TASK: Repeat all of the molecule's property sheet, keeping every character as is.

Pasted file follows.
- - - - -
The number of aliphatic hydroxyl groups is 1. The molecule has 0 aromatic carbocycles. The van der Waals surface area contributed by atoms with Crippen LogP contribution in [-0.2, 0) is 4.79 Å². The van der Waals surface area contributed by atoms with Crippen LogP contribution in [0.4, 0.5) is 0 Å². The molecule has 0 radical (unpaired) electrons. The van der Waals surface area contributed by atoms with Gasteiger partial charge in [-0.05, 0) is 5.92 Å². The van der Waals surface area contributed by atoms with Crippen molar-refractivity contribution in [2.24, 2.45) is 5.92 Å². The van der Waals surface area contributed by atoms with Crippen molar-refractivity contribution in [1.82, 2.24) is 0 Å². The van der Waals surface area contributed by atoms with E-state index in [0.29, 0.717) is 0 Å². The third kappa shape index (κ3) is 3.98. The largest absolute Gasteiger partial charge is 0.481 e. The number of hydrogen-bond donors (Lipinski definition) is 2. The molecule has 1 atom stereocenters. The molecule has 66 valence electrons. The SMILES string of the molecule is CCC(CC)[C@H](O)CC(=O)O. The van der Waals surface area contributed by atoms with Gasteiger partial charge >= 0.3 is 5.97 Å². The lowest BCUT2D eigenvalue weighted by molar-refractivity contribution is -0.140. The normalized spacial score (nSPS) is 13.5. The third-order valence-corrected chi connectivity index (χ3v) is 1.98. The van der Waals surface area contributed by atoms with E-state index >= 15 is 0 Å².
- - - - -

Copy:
The number of aliphatic hydroxyl groups is 1. The molecule has 0 aromatic carbocycles. The van der Waals surface area contributed by atoms with Crippen LogP contribution in [-0.2, 0) is 4.79 Å². The van der Waals surface area contributed by atoms with Crippen LogP contribution in [0.4, 0.5) is 0 Å². The molecule has 0 radical (unpaired) electrons. The van der Waals surface area contributed by atoms with Gasteiger partial charge in [-0.05, 0) is 5.92 Å². The van der Waals surface area contributed by atoms with Crippen molar-refractivity contribution in [2.24, 2.45) is 5.92 Å². The van der Waals surface area contributed by atoms with Crippen molar-refractivity contribution in [1.82, 2.24) is 0 Å². The van der Waals surface area contributed by atoms with E-state index in [0.29, 0.717) is 0 Å². The third kappa shape index (κ3) is 3.98. The largest absolute Gasteiger partial charge is 0.481 e. The number of hydrogen-bond donors (Lipinski definition) is 2. The molecule has 1 atom stereocenters. The molecule has 66 valence electrons. The SMILES string of the molecule is CCC(CC)[C@H](O)CC(=O)O. The van der Waals surface area contributed by atoms with Gasteiger partial charge >= 0.3 is 5.97 Å². The lowest BCUT2D eigenvalue weighted by molar-refractivity contribution is -0.140. The normalized spacial score (nSPS) is 13.5. The third-order valence-corrected chi connectivity index (χ3v) is 1.98. The van der Waals surface area contributed by atoms with E-state index >= 15 is 0 Å².